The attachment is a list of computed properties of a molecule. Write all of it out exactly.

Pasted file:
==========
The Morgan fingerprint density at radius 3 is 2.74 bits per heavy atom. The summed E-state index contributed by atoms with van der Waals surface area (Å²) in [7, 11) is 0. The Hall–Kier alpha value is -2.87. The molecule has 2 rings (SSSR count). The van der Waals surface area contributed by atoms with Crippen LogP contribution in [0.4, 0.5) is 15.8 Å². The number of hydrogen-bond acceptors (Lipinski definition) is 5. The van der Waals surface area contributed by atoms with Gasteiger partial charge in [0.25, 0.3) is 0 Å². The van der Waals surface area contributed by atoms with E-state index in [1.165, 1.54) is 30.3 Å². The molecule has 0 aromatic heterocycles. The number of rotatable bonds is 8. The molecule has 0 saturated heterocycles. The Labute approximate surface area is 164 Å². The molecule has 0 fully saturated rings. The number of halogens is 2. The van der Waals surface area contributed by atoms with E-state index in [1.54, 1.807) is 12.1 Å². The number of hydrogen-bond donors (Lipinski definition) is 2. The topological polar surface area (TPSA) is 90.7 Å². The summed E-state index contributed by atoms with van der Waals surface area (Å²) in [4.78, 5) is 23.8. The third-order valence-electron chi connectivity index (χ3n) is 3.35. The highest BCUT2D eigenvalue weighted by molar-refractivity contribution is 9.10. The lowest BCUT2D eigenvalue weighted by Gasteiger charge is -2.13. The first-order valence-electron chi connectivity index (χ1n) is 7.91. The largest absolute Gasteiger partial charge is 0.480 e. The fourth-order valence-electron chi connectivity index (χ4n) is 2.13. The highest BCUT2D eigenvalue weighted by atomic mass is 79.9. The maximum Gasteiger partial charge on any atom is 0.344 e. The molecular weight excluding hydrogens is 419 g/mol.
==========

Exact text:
The Morgan fingerprint density at radius 3 is 2.74 bits per heavy atom. The summed E-state index contributed by atoms with van der Waals surface area (Å²) in [7, 11) is 0. The Hall–Kier alpha value is -2.87. The molecule has 2 rings (SSSR count). The van der Waals surface area contributed by atoms with Crippen LogP contribution in [0.4, 0.5) is 15.8 Å². The number of hydrogen-bond acceptors (Lipinski definition) is 5. The van der Waals surface area contributed by atoms with Gasteiger partial charge in [0.25, 0.3) is 0 Å². The van der Waals surface area contributed by atoms with E-state index in [1.165, 1.54) is 30.3 Å². The molecule has 0 aromatic heterocycles. The number of rotatable bonds is 8. The molecule has 0 saturated heterocycles. The Labute approximate surface area is 164 Å². The molecule has 0 fully saturated rings. The number of halogens is 2. The van der Waals surface area contributed by atoms with E-state index in [1.54, 1.807) is 12.1 Å². The number of hydrogen-bond donors (Lipinski definition) is 2. The topological polar surface area (TPSA) is 90.7 Å². The summed E-state index contributed by atoms with van der Waals surface area (Å²) in [4.78, 5) is 23.8. The third-order valence-electron chi connectivity index (χ3n) is 3.35. The highest BCUT2D eigenvalue weighted by molar-refractivity contribution is 9.10. The lowest BCUT2D eigenvalue weighted by Gasteiger charge is -2.13. The first-order valence-electron chi connectivity index (χ1n) is 7.91. The largest absolute Gasteiger partial charge is 0.480 e. The fourth-order valence-electron chi connectivity index (χ4n) is 2.13. The highest BCUT2D eigenvalue weighted by atomic mass is 79.9. The maximum Gasteiger partial charge on any atom is 0.344 e. The molecular weight excluding hydrogens is 419 g/mol.